Former Quebec premier Jean Charest was a paid consultant for TransCanada Corp when he met with NEB panelists assigned to review his employer's Energy East pipeline project. File photo by Canadian Press.


Montreal Mayor Denis Coderre

"Mr. Watson took a decision filled with integrity, he acted with diligence and he did everything to protect the integrity of the National Energy Board."

Alexandre Deslongchamps, press secretary for Natural Resources Minister Jim Carr

"Our government is committed to an open, fair, inclusive and transparent process for decisions on major energy projects. While it is unfortunate that the circumstances have delayed the regulatory review for this project, independence and neutrality are fundamental principles for all of Canada's regulatory institutions, including those reviewing major projects such as the National Energy Board."

Advocacy organizations

Keith Brooks, programs director for Environmental Defence:

"Environmental Defence welcomes the news that NEB members Jacques Gauthier, Lyne Mercier and Roland George have recused themselves from the Energy East review but this doesn’t go far enough. The apprehension of bias – as evidenced by today’s recusal announcement – has damaged the entire review process beyond repair...

"The review of Energy East should be suspended until the NEB is fixed. It makes no sense to assess Energy East, the longest and largest tar sands pipeline ever, using a process everyone agrees is deeply flawed."

Daniel Cayley-Daoust, energy and climate campaigner for Council of Canadians:

“These recusals are a step in the right direction, but they do not fix the NEB’s structural problems. The ball is in the Liberals’ court now. They can’t expect people whose livelihoods are at risk from the Energy East pipeline to trust a process that the Liberals themselves have admitted is structurally flawed and in need of reform.”

Charles Hatt, Ecojustice lawyer

"This vindicates our concerns about two panel members’ meetings about Energy East with interest stakeholders behind closed doors. But the process is now in disarray. The government must appoint new French-speaking members, the Board must authorize a new acting Chair and Vice-Chair in respect of Energy East, and the acting Chair must appoint an entirely new panel.

"That future panel will have to confront the question of what to do with all of the outgoing panel’s work up to now. The courts have said a proceeding tainted by a reasonable apprehension of bias is void and must start over from scratch.”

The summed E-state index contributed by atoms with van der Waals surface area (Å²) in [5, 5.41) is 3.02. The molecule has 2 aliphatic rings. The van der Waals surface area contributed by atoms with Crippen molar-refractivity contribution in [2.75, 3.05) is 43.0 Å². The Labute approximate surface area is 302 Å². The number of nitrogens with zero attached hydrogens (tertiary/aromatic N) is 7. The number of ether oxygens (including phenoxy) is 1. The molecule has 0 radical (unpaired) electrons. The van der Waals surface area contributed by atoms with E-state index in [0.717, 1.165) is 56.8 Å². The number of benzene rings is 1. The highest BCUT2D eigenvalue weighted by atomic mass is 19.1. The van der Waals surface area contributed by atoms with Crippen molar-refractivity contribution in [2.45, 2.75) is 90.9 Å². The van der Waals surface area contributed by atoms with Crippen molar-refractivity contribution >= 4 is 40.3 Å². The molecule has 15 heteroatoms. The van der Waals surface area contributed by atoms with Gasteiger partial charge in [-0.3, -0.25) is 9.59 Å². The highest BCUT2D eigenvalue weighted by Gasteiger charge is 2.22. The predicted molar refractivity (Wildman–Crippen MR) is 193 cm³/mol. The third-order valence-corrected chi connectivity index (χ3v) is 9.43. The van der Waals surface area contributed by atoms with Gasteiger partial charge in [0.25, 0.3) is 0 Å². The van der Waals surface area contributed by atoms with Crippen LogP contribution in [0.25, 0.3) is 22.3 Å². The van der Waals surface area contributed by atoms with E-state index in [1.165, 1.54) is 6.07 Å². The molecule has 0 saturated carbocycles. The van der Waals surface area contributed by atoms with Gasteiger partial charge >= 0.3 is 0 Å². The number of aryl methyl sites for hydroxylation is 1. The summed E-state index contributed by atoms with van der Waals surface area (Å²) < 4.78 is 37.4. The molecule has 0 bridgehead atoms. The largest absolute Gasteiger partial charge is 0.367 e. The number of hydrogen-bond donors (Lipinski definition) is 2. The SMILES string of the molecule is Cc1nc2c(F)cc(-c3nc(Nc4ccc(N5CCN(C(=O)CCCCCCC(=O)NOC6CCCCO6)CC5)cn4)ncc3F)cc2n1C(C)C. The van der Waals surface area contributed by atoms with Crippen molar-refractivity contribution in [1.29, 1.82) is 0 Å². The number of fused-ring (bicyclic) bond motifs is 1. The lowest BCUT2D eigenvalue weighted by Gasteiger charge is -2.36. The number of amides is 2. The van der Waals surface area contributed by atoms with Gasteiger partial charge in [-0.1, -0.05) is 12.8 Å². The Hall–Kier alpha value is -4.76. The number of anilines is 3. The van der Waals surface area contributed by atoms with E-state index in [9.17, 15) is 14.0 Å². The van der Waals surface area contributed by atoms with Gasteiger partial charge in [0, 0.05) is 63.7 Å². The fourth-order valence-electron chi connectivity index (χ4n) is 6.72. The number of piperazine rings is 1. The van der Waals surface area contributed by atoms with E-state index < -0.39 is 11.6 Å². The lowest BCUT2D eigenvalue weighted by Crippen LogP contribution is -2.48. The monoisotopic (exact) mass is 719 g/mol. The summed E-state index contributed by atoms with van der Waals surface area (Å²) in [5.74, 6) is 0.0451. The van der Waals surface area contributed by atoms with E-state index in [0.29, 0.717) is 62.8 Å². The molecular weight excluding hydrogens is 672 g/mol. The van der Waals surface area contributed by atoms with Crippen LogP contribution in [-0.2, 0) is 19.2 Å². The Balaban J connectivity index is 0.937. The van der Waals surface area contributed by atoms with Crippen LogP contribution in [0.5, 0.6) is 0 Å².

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"Mr. Watson took a decision filled with integrity, he acted with diligence and he did everything to protect the integrity of the National Energy Board."

Mr. Watson's decision yesterday is a step in the right direction, true.
But what about his decision in January 2015 to not only allow secret, unauthorized meetings regarding a "matter before the Board" to occur, but to himself participate in these meetings? The Chair is arguably the person who is most responsible for upholding the Board's internal protocol, code of conduct and precautions, all of which are crystal-clear and are there to protect the integrity & reputation of the NEB.

To date, the NEB has not admitted that anything "inappropriate" happened (despite the clarity of the rules), much less apologized to Canadians for it. Had it not been for Mike's exceptional digging it's entirely likely that none of this would have come to light.

Top-level noncompliance warrants a top-level investigation: citizens need to know what occurred in Montreal and why. Public trust in the NEB is unlikely to be restored until we get to the bottom of this. Violation of the rules by public servants of any government agency is a very serious matter, especially when the violations are made by its most senior officers.

There is systemic ineptitude within the NEB. Recently, the NEB has allowed a pipeline rife with longstanding safety issues to continue operating, despite the dissent of two Board Members.

The pipeline company, TransNorthern Pipelines, owned by Suncor, Imperial Oil, and Shell Canada, has had 6 years to comply with safety orders, yet is still not yet compliant and it's, "operational controls do not meet the requirements of the NEB's Onshore Pipeline Regulations or CSA Z662-15". (Refer to File OF-Surv-Gen-T217 01 20 September 2016)

There are outstanding contamination issues with numerous landowners due to releases from this pipeline on their lands, of which the NEB is aware, yet the NEB allows this rotting pipeline to continue operating?

The magnitude of projects under consideration by the NEB such as Energy East/ Eastern Mainline, cannot be reviewed by the current Board with any semblance of aptitude and confidence. The Board must be replaced.